If you get a puncture in a tire, is it okay to replace it with a new one and drive a mismatched set? What are the concerns with running a mixed set?
In a world that values achievement and “multi-tasking”, we’re failing in our ability to remain focused and attend to a single talk for any significant amount of time. It’s no wonder the prioritizing of multitasking interferes with our driving. Indeed, vehicle manufacturers respond to the number of hours we spend in our cars by adding complex technology, supposedly for our convenience.
However, these options only add to the existing chaos- cell phones, iPods, consuming food, applying makeup, distracting passengers- and take the driver’s attention away from the road.
Since the size of the problem is growing, so are the fines associated with them. Since June 1, 2016, the fine for a distracted driving violation ticket has more than doubled, from $167 to $368. The number of associated penalty points applied to a driver’s record has also increased from 3 to 4 points. On a first infraction, this will also result in a driver paying a further $252 ICBC Driver Penalty Point premium.
On top of these fines, distracted driving is a major cause of motor vehicle accidents, which all too often result in loss of property and life. Here are some ways to remain safe on the road and minimize your distractions.
Cell Phone Use
Around the world, communities are becoming aware of the dangers of cell phone use while driving. British Columbia has an automatic penalty of $368.00 for your first distracted driving penalty. Click here to learn more about the guidelines and laws around the safe use of mobile devices in British Columbia.
Even if you live in a place where cell phones while driving isn’t prohibited by law, you should still limit your cell phone use for emergency purposes only. If you have an emergency on the road, pull your vehicle safely to the shoulder, turn off your motor, and put on your emergency blinkers before calling for help.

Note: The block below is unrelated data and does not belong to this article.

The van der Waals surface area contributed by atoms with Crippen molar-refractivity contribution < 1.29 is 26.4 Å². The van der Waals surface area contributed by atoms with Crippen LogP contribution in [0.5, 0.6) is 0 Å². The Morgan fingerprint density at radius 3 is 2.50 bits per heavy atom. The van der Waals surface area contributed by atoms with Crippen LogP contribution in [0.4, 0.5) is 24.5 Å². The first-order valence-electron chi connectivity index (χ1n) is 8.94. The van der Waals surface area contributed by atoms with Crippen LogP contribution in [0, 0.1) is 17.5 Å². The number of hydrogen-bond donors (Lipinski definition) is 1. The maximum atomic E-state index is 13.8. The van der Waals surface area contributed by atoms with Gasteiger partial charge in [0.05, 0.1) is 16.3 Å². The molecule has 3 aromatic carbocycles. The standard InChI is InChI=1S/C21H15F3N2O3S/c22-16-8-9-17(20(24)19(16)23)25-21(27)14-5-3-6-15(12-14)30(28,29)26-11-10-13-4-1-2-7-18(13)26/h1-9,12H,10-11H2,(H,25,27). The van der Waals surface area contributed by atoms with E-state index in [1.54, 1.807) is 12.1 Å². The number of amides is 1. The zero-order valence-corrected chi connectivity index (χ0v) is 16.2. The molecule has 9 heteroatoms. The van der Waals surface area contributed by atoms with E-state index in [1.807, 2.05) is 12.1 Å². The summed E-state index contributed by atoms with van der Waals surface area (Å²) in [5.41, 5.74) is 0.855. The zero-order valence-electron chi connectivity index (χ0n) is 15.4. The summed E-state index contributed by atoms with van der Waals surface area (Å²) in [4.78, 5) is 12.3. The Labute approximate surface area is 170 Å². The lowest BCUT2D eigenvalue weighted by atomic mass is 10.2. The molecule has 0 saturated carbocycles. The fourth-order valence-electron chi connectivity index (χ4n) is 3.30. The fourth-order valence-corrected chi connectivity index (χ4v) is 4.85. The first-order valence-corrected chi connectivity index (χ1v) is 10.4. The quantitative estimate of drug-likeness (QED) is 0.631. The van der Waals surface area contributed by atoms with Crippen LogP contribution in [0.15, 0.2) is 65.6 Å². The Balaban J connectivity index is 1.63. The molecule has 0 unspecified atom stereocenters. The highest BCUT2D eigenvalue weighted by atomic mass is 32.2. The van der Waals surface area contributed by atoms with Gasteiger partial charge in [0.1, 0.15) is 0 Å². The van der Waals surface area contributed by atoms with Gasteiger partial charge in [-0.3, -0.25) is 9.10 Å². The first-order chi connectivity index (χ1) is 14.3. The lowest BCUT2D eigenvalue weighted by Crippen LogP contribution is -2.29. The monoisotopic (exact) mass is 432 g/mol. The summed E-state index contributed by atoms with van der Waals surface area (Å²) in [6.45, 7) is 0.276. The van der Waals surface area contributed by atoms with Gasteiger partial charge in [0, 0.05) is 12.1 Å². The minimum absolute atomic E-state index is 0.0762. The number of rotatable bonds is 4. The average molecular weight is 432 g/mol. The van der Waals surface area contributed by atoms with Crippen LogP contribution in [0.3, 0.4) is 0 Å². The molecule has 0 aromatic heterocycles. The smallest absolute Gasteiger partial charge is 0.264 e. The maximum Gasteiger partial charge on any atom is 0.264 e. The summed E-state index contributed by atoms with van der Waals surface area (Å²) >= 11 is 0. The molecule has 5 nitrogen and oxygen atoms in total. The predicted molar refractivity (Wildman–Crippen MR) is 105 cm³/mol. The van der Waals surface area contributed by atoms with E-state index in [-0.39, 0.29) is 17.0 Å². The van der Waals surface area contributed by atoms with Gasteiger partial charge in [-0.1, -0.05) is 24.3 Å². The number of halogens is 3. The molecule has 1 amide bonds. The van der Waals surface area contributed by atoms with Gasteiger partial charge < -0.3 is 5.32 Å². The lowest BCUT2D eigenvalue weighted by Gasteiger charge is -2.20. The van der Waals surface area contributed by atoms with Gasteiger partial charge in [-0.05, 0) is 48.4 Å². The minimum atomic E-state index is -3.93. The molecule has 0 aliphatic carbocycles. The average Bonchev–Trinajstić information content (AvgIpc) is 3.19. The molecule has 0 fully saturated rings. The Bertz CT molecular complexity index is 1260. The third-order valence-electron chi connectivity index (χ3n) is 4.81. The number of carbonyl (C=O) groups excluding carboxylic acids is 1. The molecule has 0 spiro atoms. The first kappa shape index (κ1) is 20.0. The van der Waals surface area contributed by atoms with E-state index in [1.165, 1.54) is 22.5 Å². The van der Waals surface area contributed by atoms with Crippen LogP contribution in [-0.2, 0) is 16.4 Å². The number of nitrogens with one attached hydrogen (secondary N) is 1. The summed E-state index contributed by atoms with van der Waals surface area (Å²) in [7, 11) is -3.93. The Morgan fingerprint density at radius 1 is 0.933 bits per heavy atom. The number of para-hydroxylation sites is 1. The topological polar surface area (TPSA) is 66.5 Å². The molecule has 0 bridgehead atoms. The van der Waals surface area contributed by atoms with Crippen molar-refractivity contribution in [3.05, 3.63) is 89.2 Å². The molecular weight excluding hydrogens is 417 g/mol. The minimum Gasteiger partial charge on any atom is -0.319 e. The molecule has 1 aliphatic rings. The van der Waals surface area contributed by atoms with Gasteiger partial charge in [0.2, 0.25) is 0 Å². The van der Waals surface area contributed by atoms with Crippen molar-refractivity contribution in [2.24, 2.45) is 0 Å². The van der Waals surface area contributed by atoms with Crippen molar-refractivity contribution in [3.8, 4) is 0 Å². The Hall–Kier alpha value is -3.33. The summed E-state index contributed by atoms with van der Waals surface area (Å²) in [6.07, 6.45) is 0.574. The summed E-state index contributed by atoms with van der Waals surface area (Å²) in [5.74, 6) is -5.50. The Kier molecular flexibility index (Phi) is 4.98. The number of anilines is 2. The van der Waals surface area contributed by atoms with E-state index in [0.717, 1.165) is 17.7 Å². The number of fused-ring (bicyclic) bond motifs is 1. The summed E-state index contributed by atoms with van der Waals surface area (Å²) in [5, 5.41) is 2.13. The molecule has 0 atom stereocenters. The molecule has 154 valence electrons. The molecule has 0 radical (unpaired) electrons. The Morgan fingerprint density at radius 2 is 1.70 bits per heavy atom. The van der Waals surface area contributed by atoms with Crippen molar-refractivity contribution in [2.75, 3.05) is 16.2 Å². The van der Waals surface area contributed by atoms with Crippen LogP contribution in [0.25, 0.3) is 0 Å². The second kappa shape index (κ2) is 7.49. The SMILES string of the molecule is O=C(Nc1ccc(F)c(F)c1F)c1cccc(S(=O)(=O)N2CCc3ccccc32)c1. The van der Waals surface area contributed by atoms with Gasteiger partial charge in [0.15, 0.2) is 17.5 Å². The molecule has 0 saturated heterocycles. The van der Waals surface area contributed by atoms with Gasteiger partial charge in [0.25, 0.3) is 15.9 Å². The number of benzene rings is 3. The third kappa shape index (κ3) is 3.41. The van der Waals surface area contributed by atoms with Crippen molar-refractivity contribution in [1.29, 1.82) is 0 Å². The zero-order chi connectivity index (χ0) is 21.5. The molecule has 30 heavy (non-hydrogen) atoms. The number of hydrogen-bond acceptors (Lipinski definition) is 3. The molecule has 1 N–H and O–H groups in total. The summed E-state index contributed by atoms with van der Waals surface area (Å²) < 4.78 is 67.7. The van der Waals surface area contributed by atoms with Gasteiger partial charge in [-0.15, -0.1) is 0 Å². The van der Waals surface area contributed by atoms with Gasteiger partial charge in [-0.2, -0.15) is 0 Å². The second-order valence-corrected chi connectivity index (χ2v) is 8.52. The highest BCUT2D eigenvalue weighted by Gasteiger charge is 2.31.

Remember that distracted driving applies to hands-free equipment because mental distraction has been shown to cause drivers to miss important audio and visual cues on the road.
Sleepy while driving
Don’t drive drowsy. Drivers consistently underestimate the effects of tiredness on their driving, and falling asleep at the wheel happens all too frequently and can result in a serious accident. If you’re too tired to drive then have a nap before you leave, ask someone else to drive you, or pull over for a break.
Driving with your window open, ingesting caffeine and the scent of peppermint all assist with increasing alertness, however, they aren’t guaranteed to get you home safely.
Distracted driving also comes in the form of activity from passengers. British Columbia has a progressive driving program that prohibits new drivers to have passengers in their vehicle because of the high risk of distractions.
The food and beverage industry promotes “on-the-go” type foods, but if you’ve ever tried to open a stubborn packaged food item, or spilled hot coffee on your lap while driving, you can see it’s not always that easy. Eat before you drive, or if you’re purchasing food on the road, consume while your vehicle is parked. Food spills are one of the most common causes of distraction.
Running late feels bad, and is a huge distraction. Take your time when you drive, which means leaving for your destination with enough time to get there, plus bonus time for unexpected traffic or detours. Planning ahead, and keeping an eye on the clock is a simple but important factor in driving and arriving safely.